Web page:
Wal-Mart (NYSE:WMT) recently revealed that it is piloting last mile delivery with Uber (PRIVATE: UBER) and Lyft (PRIVATE: LYFT). Wal-Mart is pulling out all stops to ensure it can meet the challenge posed by Amazon (NASDAQ:AMZN) and the primary instrument it is using is providing the customers with added convenience. However these are still baby steps when it needs to take giant leaps before the market and customer preferences change irrevocably.
Wal-Mart is looking to expand its curbside delivery program to over 200 stores and 30 cities by the end of this year. This program has been touted as a major convenience boost for customers as they do not need to step out of their cars while shopping at the stores. A "personal shopper" picks up the items ordered by the customer, bills them and delivers the items to the customer's parked location. However a fundamental flaw in the entire program is the higher labor cost required for completing the task for every customer.
Similar programs have been used by Kroger (NYSE:KR) and Target (NYSE:TGT). Target had partnered with startup Curbside to provide similar features to its customers. The program was started in August 2014 and expanded further in October 2015 to 121 stores. However, Target recently announced that it is planning to discontinue this program by 15 June 2016. The statement said "at this time, Target is focused on making sure we deliver and execute on retail fundamentals".
It is difficult or near impossible to reverse a retail trend which is seeing tens of billions of dollars flowing into online sales by these tiny steps. Target's chief digital officer, Jason Goldberger, recently said that there would not be any dramatic increase of partnership with other delivery startups like Instacart. This shows that TGT's management has seen the futility of these small, non-scalable models in building a definitive competitive advantage.
The main reason behind the move to reduce emphasis on curbside delivery and home delivery by Target seems to be unit economics. At a time when we are seeing wage inflation in the general market and also vigorous movement to increase minimum wage, these labor intensive options will only make a bad situation worse.
We should see similar reversal in the programs by Wal-Mart in the near future as it sees enormous labor resources getting diverted towards it and the benefits obtained do not justify the high costs in running it.
Partnership with Uber and Lyft
Wal-Mart is testing this program with Uber in Phoenix and Lyft in Denver. Customers would need to fork out additional $7-$10 for delivery. On the face of it, this seems revolutionary where the extra space in these cars can be used for delivery. However, this feature is doomed to massive failure due to the same reason curbside delivery is being stopped by Target. The final unit economics of each delivery will never justify this program.
This program includes all the features of curbside delivery and in addition to this requires further time of the drivers to wait at the stores, incremental change of directions to reach the stores, for delivery and final handover of items to customers, all this for a net gain of $7-$10. Even at minimum wage the incremental labor cost would be much higher than the delivery charge obtained from customers.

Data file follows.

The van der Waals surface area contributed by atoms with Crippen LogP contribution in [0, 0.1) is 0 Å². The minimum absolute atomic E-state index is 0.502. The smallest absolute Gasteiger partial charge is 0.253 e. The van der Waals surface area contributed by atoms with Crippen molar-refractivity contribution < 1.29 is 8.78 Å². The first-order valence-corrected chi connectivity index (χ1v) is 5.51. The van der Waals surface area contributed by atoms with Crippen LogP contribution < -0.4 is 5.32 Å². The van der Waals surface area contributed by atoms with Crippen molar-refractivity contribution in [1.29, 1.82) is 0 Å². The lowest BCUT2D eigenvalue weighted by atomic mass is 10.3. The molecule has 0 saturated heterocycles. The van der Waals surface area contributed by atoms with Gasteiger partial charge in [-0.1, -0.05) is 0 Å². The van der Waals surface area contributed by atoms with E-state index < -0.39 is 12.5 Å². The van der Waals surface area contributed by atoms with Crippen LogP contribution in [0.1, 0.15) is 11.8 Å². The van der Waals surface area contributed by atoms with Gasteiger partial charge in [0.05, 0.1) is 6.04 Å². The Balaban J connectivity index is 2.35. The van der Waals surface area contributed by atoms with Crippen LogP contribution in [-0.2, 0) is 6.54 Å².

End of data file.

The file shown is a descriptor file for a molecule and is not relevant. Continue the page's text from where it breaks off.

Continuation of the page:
A much simpler option would be if Wal-Mart were to build the requisite last-mile delivery infrastructure itself from ground up without depending on any third parties. Although this would initially require heavy investment, the management will be able to know exact cost involved in each step. Having own company's fleet of last-mile delivery trucks will also lower per-unit cost of delivery than any other ad-hoc arrangement can have.
The management will also have to wait another 18-24 months before Lyft-Uber program is rolled out in other cities and to find if there is possibility of cost savings within the program and how to scale it. An in-house last-mile delivery program should reduce this time frame significantly giving in-depth information and better perspective on the cost and benefits of the program.
Not a first-mover advantage over Amazon
This program is still following Amazon's footsteps, which has used similar approach for last-mile delivery in specific locations. The plan called Amazon Flex allows drivers to schedule their shifts and is meant to reduce the dependence on regional courier services. These drivers are paid between $18 and $25 an hour according to Amazon, although the drivers have to pay for gas and insurance.
Amazon is already increasing investment to build better logistics and more efficient supply chain. Wal-Mart will need to be more aggressive while dealing with the current challenges it faces and need to hit home runs when it comes to effectively leveraging its vast store network.
Wal-Mart has recently partnered with Uber and Lyft to provide last mile delivery options to customers in Phoenix and Denver. This program will end up requiring heavy labor resources and would not have the ability to create cost effective last mile delivery option. Over 70% of Americans live within 5 mile of a Wal-Mart store and the management would need to be more aggressive in utilizing this leverage over other retailers and building a wider moat against competitors. There are still a lot of things left to be done before it can be said that this massive ship has turned around. Even with a dividend yield of 2.8%, this stock does not justify an investment at this point due to the numerous challenges faced by the company.
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